Cross the historic Old Stone Bridge
While there are multiple bridges connecting the two sides of Prizren, the Old Stone Bridge is the city’s symbol. Built sometime between the end of the 15th and the start of the 16th century, it played a big part in the development of trade and life in the city.
The original Ottoman-style bridge was destroyed during the flood of 1979. As the people of Prizren were emotionally attached to it, it was rebuilt 3 years later.
As you travel around the Balkans, the design of this bridge might seem familiar. After all, you can find similar ones in Mostar or even Skopje. Still, you can’t miss it when you’re in Prizren, as it’s right in the city centre. I personally like it because of the view of the hillside houses, the Sinan Pasha Mosque, and the Prizren Fortress in the background. It’s the perfect photo spot, as you can get all of Prizren’s biggest landmarks in one frame.
Explore the rich heritage of the Church of the Holy Saviour
The next stop on our Prizren itinerary was a hike up to the Prizren Fortress. The route begins next to the Sinan Pasha Mosque, which I’m about to tell you more about later. About halfway through your walk, you can see the ruins of the Church of the Holy Saviour, a 14th-century Serbian Orthodox Church.
From the outside, it might look like a fully intact church, but its roof and interior were completely destroyed during the unrest in Kosovo in 2004. To prevent further damage, they locked the gate and started restricting access to the church.
Some people online mentioned they had to pay a €2 entrance fee to get in. Considering it’s a disused church, I personally found this a little strange. When we arrived, we were the only people there and the gates were wide open. There were also no donation boxes in sight, so we just went in.
Shortly after we finished admiring the old frescoes and taking footage, a group of people arrived to start setting up furniture for some kind of a special event, so we got incredibly lucky!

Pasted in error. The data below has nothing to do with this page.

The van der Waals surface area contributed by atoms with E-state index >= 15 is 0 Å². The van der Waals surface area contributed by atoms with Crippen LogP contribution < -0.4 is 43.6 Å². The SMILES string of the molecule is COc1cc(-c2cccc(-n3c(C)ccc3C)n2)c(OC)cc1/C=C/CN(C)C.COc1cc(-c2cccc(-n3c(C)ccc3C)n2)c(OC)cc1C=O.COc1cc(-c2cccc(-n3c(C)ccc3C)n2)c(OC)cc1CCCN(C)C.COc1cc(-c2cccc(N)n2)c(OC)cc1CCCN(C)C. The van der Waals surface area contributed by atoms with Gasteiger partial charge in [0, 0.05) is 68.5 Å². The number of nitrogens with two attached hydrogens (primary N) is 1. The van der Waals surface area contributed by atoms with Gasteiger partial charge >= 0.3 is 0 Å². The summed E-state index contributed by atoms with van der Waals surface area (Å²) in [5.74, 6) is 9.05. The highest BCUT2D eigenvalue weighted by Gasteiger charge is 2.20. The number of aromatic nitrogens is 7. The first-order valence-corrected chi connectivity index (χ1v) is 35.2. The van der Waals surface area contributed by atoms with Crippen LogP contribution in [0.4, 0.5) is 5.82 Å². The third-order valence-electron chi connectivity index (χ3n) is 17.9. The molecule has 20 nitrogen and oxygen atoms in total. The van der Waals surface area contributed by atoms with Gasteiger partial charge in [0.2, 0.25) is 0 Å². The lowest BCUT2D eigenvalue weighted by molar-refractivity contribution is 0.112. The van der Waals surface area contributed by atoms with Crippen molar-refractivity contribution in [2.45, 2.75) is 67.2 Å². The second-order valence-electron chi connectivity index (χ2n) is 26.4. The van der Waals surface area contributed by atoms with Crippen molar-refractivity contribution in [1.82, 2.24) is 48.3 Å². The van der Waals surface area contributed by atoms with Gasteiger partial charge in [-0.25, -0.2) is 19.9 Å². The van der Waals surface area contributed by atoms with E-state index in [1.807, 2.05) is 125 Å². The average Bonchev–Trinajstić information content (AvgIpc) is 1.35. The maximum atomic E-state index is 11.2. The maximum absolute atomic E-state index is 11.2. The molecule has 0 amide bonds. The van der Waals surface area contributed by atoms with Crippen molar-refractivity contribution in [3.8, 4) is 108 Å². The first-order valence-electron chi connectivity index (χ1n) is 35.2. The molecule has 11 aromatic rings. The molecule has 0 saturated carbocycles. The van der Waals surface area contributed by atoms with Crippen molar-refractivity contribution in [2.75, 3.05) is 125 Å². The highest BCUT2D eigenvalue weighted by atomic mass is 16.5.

I suppose it’s even more special when you’re exploring with a guide who can recount the story from a local’s perspective. Still, if you’re in the area, I’d highly recommend making a stop at the Church of the Holy Saviour. Plus, you get a stunning panoramic view of Prizren from there!
Climb to the top of the Prizren Fortress
It’s a bit of a walk to get to the Prizren Fortress, or Kalaja in Albanian, but the fantastic 360-degree view of Prizren makes it worth the effort. The hike should probably take around 15-20 minutes, but we ended up taking longer as we slowly explored the Church of the Holy Saviour. It was also a scorching hot day, which zapped our energy faster. Don’t worry, though – there’s a small shop selling drinks and ice cream at the top of the hill if you need a refreshment.
Entry to the fortress is free of charge. I find it absolutely fascinating that the site where it stands dates back to the Bronze Age (around 2000 BC), even though the first fortress was built in the 6th century by the Byzantines. Most of what you can currently see is a result of an 18th-century reconstruction, but it’s impressive nevertheless.
If you’re expecting a museum, you won’t find anything other than a few signs at the top. So, if you prefer structured visits, you might be better off finding a guided tour online. Otherwise, if you want to explore at your own pace, I’d say it shouldn’t take you more than an hour.
For more adventurous folks, there are some wooden stairs you can climb up to get to the ledge. There were no restrictions, so you could easily roam around the entire site. I was perfectly content with the tourist paths, but here’s a little sneak peek of what to expect:
Visit the Ottoman Sinan Pasha Mosque
We were initially planning to visit here before our hike, but we heard the call to prayers and decided to return later. I’ve always wanted to visit a mosque, but I wasn’t sure how to go about it. If you’re feeling this way too, the Sinan Pasha Mosque is the perfect place for first-timers.
Before you go in, there’s a sign listing all the rules. First of all, you need to take off your shoes and leave them on the steps. As a woman, I had to cover myself all the way down to my ankles. I brought my own jacket and a shawl, but there was a nice elderly lady inside providing scarves. She also very kindly helped me put it on, which looked much better than anything I would’ve managed!
As the sign outside said no photos, I respectfully kept my camera away. However, the lady approached us and said we could take photos if we wanted to. As we were leaving, she even asked if they turned out okay. It really put me at ease and made me feel welcome.
The 17th-century mosque itself was really beautiful too, with floral patterns and Qur’an verses covering its walls and the dome. Interestingly enough, they used stones from a former Serbian Orthodox monastery for its construction. That’s why parts of the mosque were demolished during the times of the old Yugoslavia. After the liberation, renovation works took place, gradually restoring the mosque to its former glory. If you ever find yourself in Prizren, I’d highly recommend coming in to see the murals and get a feel of the atmosphere.
Which of these places is your favourite? Would you consider visiting Prizren?